gun belt

What's The Best Gun Belt? It Depends On What You Want To Do With It

There are lots of opinions about what the best gun belt. Who makes it, various design features and so on and so forth.

It isn't so much that there really is one best gun belt; it's more that there may be a best gun belt for you and a best style of one for a particular application.

A gun belt is a necessary tool for daily carry or for range/training/competition use. Like any tool, you want to pick the right one for the task. A crescent wrench is a great general-purpose tool, but you're better off with a socket set if you're working on your car.

So, what are the best gun belts, depending on your intended purpose?

Leather Gun Belt: Best For Discreet EDC

leather belt

If you're looking for a gun belt for discreet EDC, it's tough to improve much on a leather gun belt. Sometimes, a thing is a classic because it just works, and a solid leather belt always will.

Provided, of course, you buy the right one. Not all "leather gun belts" are necessarily created equal.

If carrying a compact pistol or smaller, look for a 14-oz leather belt. If carrying a compact pistol or larger, look for an 18-oz gun belt for the utmost in support.

If made correctly, a leather gun belt is more than strong enough to carry a pistol and holster, perhaps a magazine carrier or two, and support your pants or trousers on a daily basis. It looks like a normal belt, perhaps a tad bigger but otherwise isn't noteworthy to the observer.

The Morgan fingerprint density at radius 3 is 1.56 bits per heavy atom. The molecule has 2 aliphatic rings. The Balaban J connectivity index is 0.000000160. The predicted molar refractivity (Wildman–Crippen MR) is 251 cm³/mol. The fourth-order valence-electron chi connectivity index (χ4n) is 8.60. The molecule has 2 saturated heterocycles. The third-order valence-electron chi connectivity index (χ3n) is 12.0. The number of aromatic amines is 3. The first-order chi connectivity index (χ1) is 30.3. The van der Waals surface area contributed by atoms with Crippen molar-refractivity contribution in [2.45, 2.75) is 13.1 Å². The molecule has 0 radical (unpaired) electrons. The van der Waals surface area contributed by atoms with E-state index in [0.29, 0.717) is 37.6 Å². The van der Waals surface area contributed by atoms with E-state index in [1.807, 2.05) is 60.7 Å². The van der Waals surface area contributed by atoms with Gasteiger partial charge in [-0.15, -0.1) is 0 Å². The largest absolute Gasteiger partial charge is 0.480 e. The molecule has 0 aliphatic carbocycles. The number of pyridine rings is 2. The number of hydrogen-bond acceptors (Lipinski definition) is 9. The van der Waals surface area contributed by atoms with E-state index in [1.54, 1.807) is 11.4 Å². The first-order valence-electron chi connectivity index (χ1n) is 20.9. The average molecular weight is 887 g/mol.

For carrying a gun, you need a belt that's dual-layered. It's also a good idea to find a belt that has a reinforcing layer for the added rigidity. While polymer reinforcing will work, it can become brittle over time and break.

Therefore, the best leather gun belts are reinforced with a spring steel core as spring steel doesn't really lose its rigidity or become brittle over time in this application. Thus, a spring steel reinforced belt will give you a longer service life.

Given that you're going to have to invest a bit in a leather gun belt, look for one made with quality leather, such as a vegetable-tanned English bridle leather. If you're going to spend, you might as well get something good.

The Rigger's Belt: Great For Competition, Range Days, Or Anything At All

rigger's belt

If you're just after the strongest possible gun belt for range days, competition, outdoor use or use with a battle belt - and maybe some concealed carry too - a rigger's belt is about as strong as you can get short of an actual duty belt.

The classic rigger's belt, which is a 1.75-inch width belt made of dual layers of rigid nylon webbing, is bigger than your typical belt. The additional material gives you additional rigidity, especially if you find a reinforced model.

One of the foremost benefits of a good, strong rigger's belt is it's versatility. It fits in most belt loops, so it can work as an EDC belt. Alternately, you can wear it over the waist as a light duty belt for range days, competition or open carry.

You can also use a rigger's belt with a MOLLE waistbelt for use as a battle belt, either as part of the whole suite of gear or just the belt rig itself.

A rigger's belt is typically strong enough to handle any and every size of pistol from micro-compacts all the way up to full-size service pistols and long as you get a good example.

The temptation for most people is to buy a $20 budget special from Amazon with knock-off hardware. For occasional use, that's probably fine, but if you intend to use the belt regularly you want to order the real deal.